A few years back when we were working on a special issue regarding leaders of the derivatives industry it occurred to me that I couldn’t name the man or men responsible for the creation of listed options. I knew the Chicago Board of Trade created the Chicago Board Options Exchange and then spun it off to avoid dealing with Securities and Exchange Commission but I couldn’t name the man responsible. When asking other industry leaders they quickly let me know it was the O’Connor brothers.
The development of options occurred during what could be described as a period of unprecedented financial innovation. We know of Leo Melamed’s work creating the International Monetary Market and Richard Sandor’s work on interest rate futures and Leslie Rosenthal, Barry Lind and John Geldermann are familiar industry icons. But it was harder to name the “father” of listed options. There was one of course, Edmund O’Connor, but he did not seek attention. His story is as impressive in its up from the bootstraps origins as any other and the O’Connor brand is as solid as it comes.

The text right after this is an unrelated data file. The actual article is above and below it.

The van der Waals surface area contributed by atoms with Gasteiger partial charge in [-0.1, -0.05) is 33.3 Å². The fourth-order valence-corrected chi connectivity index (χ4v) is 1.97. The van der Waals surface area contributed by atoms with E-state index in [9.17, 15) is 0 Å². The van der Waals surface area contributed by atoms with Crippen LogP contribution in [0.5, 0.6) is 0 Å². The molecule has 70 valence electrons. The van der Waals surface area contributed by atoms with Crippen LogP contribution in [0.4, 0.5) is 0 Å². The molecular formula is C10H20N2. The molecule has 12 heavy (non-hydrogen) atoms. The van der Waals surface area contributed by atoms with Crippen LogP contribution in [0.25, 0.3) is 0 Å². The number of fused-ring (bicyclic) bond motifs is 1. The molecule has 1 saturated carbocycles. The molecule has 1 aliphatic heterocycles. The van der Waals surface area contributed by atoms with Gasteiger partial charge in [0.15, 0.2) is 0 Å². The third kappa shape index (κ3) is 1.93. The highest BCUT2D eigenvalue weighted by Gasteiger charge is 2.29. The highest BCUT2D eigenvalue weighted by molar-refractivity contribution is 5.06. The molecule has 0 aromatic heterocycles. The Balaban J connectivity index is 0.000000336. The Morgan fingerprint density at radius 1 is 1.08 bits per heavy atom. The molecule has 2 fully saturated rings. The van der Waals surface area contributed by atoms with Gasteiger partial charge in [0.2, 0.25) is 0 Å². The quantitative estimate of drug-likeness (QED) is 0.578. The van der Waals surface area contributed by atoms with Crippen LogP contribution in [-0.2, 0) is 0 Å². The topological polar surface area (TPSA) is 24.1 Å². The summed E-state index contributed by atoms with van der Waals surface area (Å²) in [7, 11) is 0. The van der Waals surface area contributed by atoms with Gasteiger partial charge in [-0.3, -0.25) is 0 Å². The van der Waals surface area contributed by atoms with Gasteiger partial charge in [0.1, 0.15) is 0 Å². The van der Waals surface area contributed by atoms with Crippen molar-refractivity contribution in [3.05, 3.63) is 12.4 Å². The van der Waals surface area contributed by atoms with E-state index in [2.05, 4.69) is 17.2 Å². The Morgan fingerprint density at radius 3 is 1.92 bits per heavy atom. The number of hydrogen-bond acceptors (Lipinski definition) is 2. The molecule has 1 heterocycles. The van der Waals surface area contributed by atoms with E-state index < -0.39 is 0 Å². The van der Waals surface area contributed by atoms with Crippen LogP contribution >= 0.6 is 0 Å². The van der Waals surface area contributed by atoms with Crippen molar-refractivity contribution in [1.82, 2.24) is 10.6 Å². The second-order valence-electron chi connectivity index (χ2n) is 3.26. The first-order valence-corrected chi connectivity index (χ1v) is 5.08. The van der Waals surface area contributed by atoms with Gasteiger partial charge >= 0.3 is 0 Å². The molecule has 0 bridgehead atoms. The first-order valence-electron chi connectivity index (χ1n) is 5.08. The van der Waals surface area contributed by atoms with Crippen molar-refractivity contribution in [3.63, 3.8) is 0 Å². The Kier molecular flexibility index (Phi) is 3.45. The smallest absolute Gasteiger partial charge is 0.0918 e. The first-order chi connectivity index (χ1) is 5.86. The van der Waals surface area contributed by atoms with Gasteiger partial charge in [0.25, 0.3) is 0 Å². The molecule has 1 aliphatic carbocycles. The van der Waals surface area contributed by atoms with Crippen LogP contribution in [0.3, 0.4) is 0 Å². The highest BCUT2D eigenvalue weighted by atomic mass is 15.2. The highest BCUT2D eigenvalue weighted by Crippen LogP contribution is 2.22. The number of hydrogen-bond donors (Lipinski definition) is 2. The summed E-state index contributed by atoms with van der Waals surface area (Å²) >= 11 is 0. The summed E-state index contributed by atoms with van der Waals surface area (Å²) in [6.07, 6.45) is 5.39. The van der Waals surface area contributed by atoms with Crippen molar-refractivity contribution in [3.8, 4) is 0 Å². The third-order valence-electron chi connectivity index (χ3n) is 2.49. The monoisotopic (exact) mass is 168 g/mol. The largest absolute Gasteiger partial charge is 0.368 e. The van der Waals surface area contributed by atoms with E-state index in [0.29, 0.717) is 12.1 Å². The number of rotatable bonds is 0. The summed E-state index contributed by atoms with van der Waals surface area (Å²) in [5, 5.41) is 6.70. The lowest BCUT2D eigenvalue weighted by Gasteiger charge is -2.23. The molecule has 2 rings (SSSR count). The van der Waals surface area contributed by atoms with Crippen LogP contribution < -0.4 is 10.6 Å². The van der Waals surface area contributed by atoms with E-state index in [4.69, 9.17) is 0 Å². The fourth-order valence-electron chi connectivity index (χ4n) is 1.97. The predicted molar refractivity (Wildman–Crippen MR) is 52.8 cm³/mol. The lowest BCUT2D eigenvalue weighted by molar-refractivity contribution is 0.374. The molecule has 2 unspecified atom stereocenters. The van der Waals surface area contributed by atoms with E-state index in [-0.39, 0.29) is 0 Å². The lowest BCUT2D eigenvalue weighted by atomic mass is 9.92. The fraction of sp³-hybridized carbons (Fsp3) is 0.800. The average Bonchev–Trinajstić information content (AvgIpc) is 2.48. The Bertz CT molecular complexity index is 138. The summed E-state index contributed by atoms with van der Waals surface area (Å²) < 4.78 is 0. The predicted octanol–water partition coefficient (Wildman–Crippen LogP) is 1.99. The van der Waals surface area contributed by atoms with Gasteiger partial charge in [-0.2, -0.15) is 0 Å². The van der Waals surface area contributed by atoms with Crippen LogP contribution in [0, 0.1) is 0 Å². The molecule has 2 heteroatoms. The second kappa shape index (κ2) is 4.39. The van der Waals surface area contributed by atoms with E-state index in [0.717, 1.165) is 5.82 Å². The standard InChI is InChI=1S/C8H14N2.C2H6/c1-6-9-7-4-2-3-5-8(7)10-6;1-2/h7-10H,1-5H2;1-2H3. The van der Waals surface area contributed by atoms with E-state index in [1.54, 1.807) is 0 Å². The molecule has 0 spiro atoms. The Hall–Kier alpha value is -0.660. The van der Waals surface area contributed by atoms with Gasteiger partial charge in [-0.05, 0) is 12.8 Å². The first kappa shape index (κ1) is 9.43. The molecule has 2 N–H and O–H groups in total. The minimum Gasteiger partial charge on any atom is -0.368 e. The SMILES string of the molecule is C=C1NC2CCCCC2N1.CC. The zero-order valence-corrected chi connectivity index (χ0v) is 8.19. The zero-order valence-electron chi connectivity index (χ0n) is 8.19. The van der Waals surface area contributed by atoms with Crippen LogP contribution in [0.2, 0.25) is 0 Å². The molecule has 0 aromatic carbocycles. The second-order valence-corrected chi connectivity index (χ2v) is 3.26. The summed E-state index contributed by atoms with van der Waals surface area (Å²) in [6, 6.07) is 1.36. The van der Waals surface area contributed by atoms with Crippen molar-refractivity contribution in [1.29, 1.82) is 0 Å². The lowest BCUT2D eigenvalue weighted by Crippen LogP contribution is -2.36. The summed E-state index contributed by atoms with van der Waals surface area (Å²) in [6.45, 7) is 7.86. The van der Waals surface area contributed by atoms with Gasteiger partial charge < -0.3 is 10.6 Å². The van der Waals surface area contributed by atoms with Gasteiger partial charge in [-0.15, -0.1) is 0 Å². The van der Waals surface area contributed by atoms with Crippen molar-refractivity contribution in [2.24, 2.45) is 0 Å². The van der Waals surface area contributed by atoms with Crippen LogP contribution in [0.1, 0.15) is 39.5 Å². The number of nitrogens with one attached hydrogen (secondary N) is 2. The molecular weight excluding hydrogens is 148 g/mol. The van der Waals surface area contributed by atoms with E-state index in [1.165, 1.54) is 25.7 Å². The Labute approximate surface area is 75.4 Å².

In the last few months Futures profiled several managers who got their start or spent some time at O’Connor. While I am sure that not every successful option trader has at one time worked at O’Connor, sometimes it sure feels like it. Edmund O’Connor passed away last week. He was one of the giants of our industry.